What Is Slow Food > Slow Food USA Blog
Posted on Mon, October 29, 2007 by Jerusha Klemperer
by Jennifer M. Hall
SFUSA Ark Committee
When the RAFT (Renewing America's Food Traditions) project offered seeds last winter, I was faced with decisions. What to grow? Trim the list from 40 dreams to 20 realities. Tomatillos leapt off the list in the top five. Always a fan of green salsa and pork chili verde, I had plans for these fruit known historically as the Zuni Tomatillo and now on the Ark as the New Mexico Native Tomatillo (NMNT).
My boyfriend and I nurtured the starts along under the basement grow lights and put them in the ground at the first opportunity. Spokane, WA has very desert-like conditions with dry air, hot days and cooler nights, so I was hopeful they would do well. They quickly proved they need their "own space." I staked and tied mine like a tomato plant; Eric did not and they swarmed some other rows.
The early yellow blossoms gave way to countless husk-encased fruits. Mine grew fairly tall and brought a little romance to my back patio, looking like a tree dotted with hundreds of Chinese lanterns. Compared to a more mainstream variety, the NMNT tapers more to the bottom point of the husk.
Harvest time shows the real commitment in a tomatillo grower, particularly this kind. Lots of little fruit (on average, the diameter of a nickel), somewhat unwieldy bush, not very well-known, what will it taste like? Some of Eric's will make great compost, but overall I was proud of what we picked and honestly glad we didn't plant more!
So was it worth it? Cooked down into a sauce over wild salmon, pickled with peppers and in salsa, the flavor proved tremendous! In side-by-side tastings with a larger purple tomatillo and the Aunt Molly's ground cherry that our convivia members also grew, the NMNT was a big winner. Big aroma and almost a melony fruit flavor. Definitely earning its space on the Ark and definitely earning another go in my garden next year.
Posted on Fri, October 26, 2007 by Jerusha Klemperer
This past weekend, Slow Food USA Executive Director Erika Lesser traveled to Bozeman Montana to give a keynote address at the Northern Rockies Satellite Bioneers conference.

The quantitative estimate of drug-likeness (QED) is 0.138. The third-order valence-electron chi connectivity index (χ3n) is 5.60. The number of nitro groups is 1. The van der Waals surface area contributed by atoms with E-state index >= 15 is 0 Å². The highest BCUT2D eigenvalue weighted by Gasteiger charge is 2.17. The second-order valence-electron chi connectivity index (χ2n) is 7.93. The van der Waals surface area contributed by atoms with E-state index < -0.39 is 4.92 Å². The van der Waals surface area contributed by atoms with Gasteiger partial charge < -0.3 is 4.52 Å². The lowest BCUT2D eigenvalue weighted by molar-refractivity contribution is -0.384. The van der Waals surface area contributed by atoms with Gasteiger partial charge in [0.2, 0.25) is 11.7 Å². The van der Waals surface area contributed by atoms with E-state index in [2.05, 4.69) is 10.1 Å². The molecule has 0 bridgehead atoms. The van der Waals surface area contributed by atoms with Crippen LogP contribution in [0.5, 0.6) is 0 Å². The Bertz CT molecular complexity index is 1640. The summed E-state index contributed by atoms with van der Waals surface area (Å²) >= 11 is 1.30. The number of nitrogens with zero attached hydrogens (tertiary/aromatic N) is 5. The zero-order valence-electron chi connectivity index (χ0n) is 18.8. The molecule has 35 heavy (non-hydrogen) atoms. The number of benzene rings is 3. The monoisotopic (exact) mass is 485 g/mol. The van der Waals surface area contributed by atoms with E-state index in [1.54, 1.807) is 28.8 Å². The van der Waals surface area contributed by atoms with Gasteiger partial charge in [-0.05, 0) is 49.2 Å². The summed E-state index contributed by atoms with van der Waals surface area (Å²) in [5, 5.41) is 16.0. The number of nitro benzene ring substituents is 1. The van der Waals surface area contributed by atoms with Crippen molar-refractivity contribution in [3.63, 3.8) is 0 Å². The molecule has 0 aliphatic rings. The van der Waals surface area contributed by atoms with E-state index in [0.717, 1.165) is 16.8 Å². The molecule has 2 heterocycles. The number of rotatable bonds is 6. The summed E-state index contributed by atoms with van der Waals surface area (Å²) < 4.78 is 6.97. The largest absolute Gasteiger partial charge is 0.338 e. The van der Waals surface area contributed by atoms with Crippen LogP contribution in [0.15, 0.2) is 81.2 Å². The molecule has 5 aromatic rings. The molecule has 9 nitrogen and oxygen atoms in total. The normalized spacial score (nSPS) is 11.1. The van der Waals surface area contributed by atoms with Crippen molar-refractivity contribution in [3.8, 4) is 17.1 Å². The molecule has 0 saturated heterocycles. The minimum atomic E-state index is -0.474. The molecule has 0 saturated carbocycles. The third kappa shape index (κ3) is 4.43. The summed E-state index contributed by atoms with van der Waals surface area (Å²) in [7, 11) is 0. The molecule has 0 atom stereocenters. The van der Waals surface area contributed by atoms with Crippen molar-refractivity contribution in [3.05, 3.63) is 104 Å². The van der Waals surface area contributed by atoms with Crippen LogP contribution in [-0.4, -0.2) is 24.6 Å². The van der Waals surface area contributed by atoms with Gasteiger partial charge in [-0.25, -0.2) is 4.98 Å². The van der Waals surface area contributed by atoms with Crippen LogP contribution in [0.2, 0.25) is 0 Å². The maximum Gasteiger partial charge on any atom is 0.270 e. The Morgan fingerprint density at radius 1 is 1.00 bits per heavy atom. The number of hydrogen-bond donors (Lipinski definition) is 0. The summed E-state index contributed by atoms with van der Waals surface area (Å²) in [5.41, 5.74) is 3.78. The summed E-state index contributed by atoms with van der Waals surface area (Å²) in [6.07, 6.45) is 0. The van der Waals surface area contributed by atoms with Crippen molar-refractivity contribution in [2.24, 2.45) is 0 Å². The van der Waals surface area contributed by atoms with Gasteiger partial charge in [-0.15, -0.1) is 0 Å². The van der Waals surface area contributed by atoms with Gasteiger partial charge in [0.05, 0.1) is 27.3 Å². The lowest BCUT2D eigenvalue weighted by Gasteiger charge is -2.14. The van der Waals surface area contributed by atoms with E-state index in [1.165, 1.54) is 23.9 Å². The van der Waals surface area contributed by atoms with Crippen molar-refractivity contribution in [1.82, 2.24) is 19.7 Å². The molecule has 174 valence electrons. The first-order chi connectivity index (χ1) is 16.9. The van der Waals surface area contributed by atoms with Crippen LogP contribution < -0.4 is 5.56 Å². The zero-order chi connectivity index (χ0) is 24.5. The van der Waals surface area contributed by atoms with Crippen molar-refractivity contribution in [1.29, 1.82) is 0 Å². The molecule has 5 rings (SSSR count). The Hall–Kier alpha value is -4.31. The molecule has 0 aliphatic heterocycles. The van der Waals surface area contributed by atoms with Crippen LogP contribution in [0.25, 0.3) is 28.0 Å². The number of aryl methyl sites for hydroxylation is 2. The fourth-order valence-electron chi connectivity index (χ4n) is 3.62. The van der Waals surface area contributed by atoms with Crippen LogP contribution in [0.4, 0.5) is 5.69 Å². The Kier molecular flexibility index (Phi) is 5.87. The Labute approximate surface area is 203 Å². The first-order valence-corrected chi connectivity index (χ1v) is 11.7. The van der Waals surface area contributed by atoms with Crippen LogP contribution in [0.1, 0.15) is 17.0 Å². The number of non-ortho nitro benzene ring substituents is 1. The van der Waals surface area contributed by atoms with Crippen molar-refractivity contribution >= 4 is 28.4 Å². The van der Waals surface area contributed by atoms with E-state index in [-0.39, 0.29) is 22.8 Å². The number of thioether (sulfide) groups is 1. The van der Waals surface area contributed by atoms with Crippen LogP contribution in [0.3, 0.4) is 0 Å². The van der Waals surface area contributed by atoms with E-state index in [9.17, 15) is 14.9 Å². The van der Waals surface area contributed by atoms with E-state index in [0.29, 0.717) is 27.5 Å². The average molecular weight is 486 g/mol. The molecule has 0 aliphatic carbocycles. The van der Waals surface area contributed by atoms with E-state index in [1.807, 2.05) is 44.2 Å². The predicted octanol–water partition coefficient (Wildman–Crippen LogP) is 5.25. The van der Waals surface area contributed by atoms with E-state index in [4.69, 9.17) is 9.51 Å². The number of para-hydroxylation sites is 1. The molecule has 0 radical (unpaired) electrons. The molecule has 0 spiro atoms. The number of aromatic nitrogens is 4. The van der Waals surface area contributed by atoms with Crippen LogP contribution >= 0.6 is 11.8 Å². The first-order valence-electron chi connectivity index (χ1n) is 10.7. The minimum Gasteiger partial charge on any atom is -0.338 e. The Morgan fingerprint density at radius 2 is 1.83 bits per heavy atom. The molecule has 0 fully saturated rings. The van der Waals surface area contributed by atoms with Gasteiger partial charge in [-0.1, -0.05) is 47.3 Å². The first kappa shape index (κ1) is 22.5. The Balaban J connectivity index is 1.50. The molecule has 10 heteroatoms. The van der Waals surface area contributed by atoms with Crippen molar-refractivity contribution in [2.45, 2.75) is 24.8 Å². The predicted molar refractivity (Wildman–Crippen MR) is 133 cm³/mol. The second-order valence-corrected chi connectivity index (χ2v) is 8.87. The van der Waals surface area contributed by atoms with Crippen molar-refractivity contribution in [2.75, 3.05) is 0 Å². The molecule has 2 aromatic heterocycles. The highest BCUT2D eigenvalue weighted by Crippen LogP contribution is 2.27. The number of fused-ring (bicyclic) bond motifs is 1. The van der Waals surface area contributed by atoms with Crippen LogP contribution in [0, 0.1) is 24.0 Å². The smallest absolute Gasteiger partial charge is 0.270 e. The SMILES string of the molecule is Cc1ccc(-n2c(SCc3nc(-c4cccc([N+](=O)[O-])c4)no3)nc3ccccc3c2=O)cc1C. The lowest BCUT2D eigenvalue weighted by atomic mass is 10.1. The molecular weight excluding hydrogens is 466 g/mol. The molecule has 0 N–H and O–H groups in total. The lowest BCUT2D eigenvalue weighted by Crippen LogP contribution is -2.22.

The cornerstone of the main Bioneers conference which is held in San Rafael, CA, is an impressive lineup of plenary speakers who address issues of environmental sustainability and offer "practical environmental solutions and innovative social strategies for restoring the Earth and communities." These speakers are leaders and visionaries (MacArthur genius fellows, you know the type: very inspiring people!) and they are beamed via satellite to locations around the country, where local sustainability conferences are organized around them.
One of the largest of these satellite conferences is hosted by BORN in Bozeman, and their theme this year was food. In and around their conversations about the local food system (and other sustainability issues), were a few live keynote speakers, including Erika. The other keynote speaker of the weekend was Dan Imhoff, whom you may know as the author of the excellent "Food Fight," his comprehensive tome on the Farm Bill.
Satellite plenary highlights included Paul Anastas, the "Father of Green Chemistry," New York City's own Majora Carter, founder of Sustainable South Bronx, and Winona LaDuke of White Earth Land Recovery Project discussing the Slow Food Presidia product Manoomin Wild rice.
Bozeman is beautiful, and the community there is full of conservationists and local food enthusiasts, including our small but lovely Slow Food Montana convivium (who know how to throw a mean potluck). Erika's talk was a wonderful chance to reach a new, extremely receptive audience, and to meet slow friends out in big sky country.
Posted on Mon, October 22, 2007 by Jerusha Klemperer